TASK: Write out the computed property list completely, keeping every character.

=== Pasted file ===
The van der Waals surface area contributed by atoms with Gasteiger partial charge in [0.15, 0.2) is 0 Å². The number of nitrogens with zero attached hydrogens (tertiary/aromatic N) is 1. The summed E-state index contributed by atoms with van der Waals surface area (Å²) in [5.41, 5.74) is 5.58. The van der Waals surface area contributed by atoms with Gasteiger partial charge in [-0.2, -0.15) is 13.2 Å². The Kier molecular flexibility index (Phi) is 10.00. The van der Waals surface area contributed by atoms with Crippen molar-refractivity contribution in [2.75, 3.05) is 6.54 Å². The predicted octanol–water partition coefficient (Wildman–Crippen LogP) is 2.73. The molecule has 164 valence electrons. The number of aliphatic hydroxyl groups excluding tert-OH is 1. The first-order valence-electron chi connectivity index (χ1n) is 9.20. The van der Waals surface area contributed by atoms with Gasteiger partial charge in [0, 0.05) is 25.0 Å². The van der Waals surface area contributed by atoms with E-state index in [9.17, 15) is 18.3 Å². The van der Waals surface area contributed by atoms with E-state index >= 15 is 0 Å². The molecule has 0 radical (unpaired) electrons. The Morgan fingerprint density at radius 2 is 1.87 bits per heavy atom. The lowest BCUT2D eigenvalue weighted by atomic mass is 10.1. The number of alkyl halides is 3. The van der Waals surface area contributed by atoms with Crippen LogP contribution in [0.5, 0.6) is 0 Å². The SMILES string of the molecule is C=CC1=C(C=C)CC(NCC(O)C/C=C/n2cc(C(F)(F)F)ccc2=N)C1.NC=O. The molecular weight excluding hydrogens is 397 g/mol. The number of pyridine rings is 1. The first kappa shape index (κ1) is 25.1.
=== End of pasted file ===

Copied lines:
The van der Waals surface area contributed by atoms with Gasteiger partial charge in [0.15, 0.2) is 0 Å². The number of nitrogens with zero attached hydrogens (tertiary/aromatic N) is 1. The summed E-state index contributed by atoms with van der Waals surface area (Å²) in [5.41, 5.74) is 5.58. The van der Waals surface area contributed by atoms with Gasteiger partial charge in [-0.2, -0.15) is 13.2 Å². The Kier molecular flexibility index (Phi) is 10.00. The van der Waals surface area contributed by atoms with Crippen molar-refractivity contribution in [2.75, 3.05) is 6.54 Å². The predicted octanol–water partition coefficient (Wildman–Crippen LogP) is 2.73. The molecule has 164 valence electrons. The number of aliphatic hydroxyl groups excluding tert-OH is 1. The first-order valence-electron chi connectivity index (χ1n) is 9.20. The van der Waals surface area contributed by atoms with Gasteiger partial charge in [0, 0.05) is 25.0 Å². The van der Waals surface area contributed by atoms with E-state index in [9.17, 15) is 18.3 Å². The van der Waals surface area contributed by atoms with E-state index >= 15 is 0 Å². The molecule has 0 radical (unpaired) electrons. The Morgan fingerprint density at radius 2 is 1.87 bits per heavy atom. The lowest BCUT2D eigenvalue weighted by atomic mass is 10.1. The number of alkyl halides is 3. The van der Waals surface area contributed by atoms with Crippen LogP contribution in [0.5, 0.6) is 0 Å². The SMILES string of the molecule is C=CC1=C(C=C)CC(NCC(O)C/C=C/n2cc(C(F)(F)F)ccc2=N)C1.NC=O. The molecular weight excluding hydrogens is 397 g/mol. The number of pyridine rings is 1. The first kappa shape index (κ1) is 25.1.